Culture in the Fiji islands is also identified. Culture is identified by various arts and crafts, music, traditional etiquette, and varying forms of clothing attire. Men’s and women’s arts and crafts are separated. The Fiji arts reflect upon local adaptations of their Polynesian and Melanesian heritage. The traditional crafts made by Fiji women included pottery, woven mats, and bark cloth. The men did a large deal of carving and sculpting in wood. The various types of weaving included basket weaving, coconut rope weaving, and coconut leaves weaving. Woven mats generally made by Fijian women were mainly used for special formal occasions such as weddings. Mats are made by leaves of a pandanus tree, first you scrape and boil the leaves and then dry them in the sun. Carving which was done by Fijian men was used for items of practical use and simple shapes and designs were used as well. Carving today no longer plays a major role in Fijian society, its uses consist of tourism and used for Tanoa which was used for drinking Kava. Performing arts was a major aspect of the Fiji society. In the Fijian society the performing arts included music and the meke which is a type of dance performed by men and women. During the meke women performed a dance called the seasea which is better known as the women’s fan dance, while the men partaken in a dance called meke wesi known as the spear dance. The meke is usually a narrative depicting important events such as war, a scandal, or chief installment. The music of the Fijian society consists of various chants which told a story or presented information that was to be passed on from generation to generation. In Fiji society, men and women are accustomed to traditional attire, women wore grass skirts and men wore loin cloths. Through the traditional clothing attire, it was easy to identify women. Skirts were short for single women, long for married women, and girls wore virgin locks before marriage. The national dress of the Fijians was a Sulu which resembles a skirt. The most common for of the Sulu worn by both men and women is the Sulu va Toga. The Sulu va Toga is a wrap around piece of material decorated with patterns and designs, usually worn for casual and informal occasions. Besides the Sulu va Toga, men have a Sulu va taga which is a tailored Sulu and can be tailored onto their suits as well. This type of Sulu can be worn to formal or semi-formal occasions. For formal occasions for women, they normally wear a blouse made of cotton, while for special occasions they wear a tapa sheath which goes around their chest rather than a blouse. Etiquette in the Fijian ceremonies represents two things, first it shows respect to other common groups, strengthen tribal and family ties, and reinforce social tribal and family ties. With various items used during ceremonies, the common item you will find at Fijian ceremony is kava. Kava also known as yaqona is Fiji’s national drink. Kava is a non-alcoholic drink, made from the roots and stems of the yaqona which is a species of the pepper plant. When drinking kava at ceremonies one must perform the traditional ritual. While performing the traditional ritual to show appreciation one must clap once, clasping the hands, take the cup, and drink the yaqona in a single gulp before returning the cup to the bearer, clapping three times, and say the word maca. Secondly, the other popular item used at Fijian ceremonies is the tabua also known as a whales tooth. They are traditionally given as gifts for atonement and were important in negotiations between rival chiefs.

In the Fijian society there are several religions within the culture. The three major religions that exist in the Fijian society are Christianity, Muslim, and Hindu, with several other small religions as well. Religion in the Fijian society is quite diverse with Christianity being the dominant faith of majority of the population. Although Christianity being the dominant faith of society, also has many denominations as well with the major one being Methodist. Christianity during the nineteenth century had a tremendous impact which resulted in certain traditions being proscribed. During the pre-Christian era, human sacrifice was practiced. Men were buried alive to hold up the pillars of the chief’s house. Forms of cannibalism exist as well. During this era, bodies of enemies were piled up cooked for festivals, such as installation of chiefs or the launching of a new canoe. Fiji has various public holidays celebrated by each of the three religions. Each of three major religions celebrates certain holidays based on their belief system. Christians celebrate Easter and Christmas, deepawali for Hindus, and Eid for Muslims. Deepawali celebrated by the Hindus, is considered a festival of light where lights or lamps are signify victory of good over the evil within every human being. Before Fiji became a colony, religion, myth, and legend were closely related. Myths were accepted across Fiji, which said their origins were found through the Kalou Vu Degei. Forms of the old religion still exist, such as the practice of witch craft and other old deities as well; witch craft is practiced in private due to Christianity being the dominant religion now practiced. Many Fiji politicians wanted to make Fiji a Christian state; however they were not successful in doing so. Some Fijians feel that religion should be taught as a school subject. This decision mainly varies between schools. Certain schools teach about the Christian faith and Muslim faith depending on the religious organization running the school.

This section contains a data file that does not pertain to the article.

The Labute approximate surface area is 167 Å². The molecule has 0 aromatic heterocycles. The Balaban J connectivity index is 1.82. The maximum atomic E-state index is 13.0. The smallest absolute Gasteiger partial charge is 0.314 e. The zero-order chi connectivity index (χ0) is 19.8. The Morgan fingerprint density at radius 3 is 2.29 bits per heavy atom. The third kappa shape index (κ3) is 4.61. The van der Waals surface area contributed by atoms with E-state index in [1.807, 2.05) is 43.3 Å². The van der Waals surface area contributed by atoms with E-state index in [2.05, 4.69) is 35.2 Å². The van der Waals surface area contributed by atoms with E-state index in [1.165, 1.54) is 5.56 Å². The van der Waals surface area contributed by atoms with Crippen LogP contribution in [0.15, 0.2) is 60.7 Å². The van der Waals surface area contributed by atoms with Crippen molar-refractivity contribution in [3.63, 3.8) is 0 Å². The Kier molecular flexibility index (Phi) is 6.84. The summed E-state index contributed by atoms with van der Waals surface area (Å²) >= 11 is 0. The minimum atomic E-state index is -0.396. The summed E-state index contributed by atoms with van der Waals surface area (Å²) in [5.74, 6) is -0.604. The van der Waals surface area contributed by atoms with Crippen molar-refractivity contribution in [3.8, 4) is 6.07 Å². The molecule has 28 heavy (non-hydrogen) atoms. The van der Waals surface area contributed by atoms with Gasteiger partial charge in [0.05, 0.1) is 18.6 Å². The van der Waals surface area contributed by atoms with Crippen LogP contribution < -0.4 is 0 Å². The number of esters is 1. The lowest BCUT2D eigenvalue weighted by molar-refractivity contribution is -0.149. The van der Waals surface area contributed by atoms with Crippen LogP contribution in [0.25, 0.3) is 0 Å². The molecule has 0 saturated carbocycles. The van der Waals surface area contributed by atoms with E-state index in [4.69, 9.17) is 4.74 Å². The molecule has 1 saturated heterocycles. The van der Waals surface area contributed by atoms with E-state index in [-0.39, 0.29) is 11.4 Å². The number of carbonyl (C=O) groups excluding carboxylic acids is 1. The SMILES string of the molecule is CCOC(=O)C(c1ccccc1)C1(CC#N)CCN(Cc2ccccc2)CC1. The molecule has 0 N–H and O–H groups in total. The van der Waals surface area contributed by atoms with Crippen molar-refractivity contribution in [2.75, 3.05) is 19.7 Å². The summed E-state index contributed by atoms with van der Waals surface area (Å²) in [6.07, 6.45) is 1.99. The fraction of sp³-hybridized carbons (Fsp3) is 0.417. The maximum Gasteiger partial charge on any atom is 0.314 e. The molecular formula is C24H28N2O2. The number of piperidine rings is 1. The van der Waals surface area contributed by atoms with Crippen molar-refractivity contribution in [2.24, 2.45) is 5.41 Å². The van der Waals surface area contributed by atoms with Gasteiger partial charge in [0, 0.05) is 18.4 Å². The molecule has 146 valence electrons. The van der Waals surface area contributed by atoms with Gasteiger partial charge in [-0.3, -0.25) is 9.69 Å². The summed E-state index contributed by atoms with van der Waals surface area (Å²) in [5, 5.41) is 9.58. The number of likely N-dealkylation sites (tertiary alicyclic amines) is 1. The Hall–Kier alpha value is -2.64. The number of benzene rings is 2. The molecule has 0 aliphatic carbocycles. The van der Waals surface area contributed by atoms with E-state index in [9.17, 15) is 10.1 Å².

Fijian society is very unique in how it still keeps with its traditional culture in society. Many countries as they expand tend to capture the tradition of other surrounding countries.

What makes Fiji so unique is that it welcomes all ethnicities, and is a friendly country. Takukei meaning ownership helped the Fiji insist that they and not the Europeans, who first colonized the island, have rights to the land and its resources. With all the many ethnic groups in society, Fiji still maintains to practice its traditional cultural society. Fiji does not discriminate towards other ethnic groups or religious groups when they celebrate their own ethnic or religious holidays.

Reference:

“Culture of Fiji.”Wikipedia. 2008.

“Fijians.”World Cultures. 2007.

“Religion in Fiji.”Wikipedia. 2007.

“Fiji.”The World Fact Book. 2007.

Resture, Jane. “Indo-Fijian History and Culture.”JaneOceania. 2007.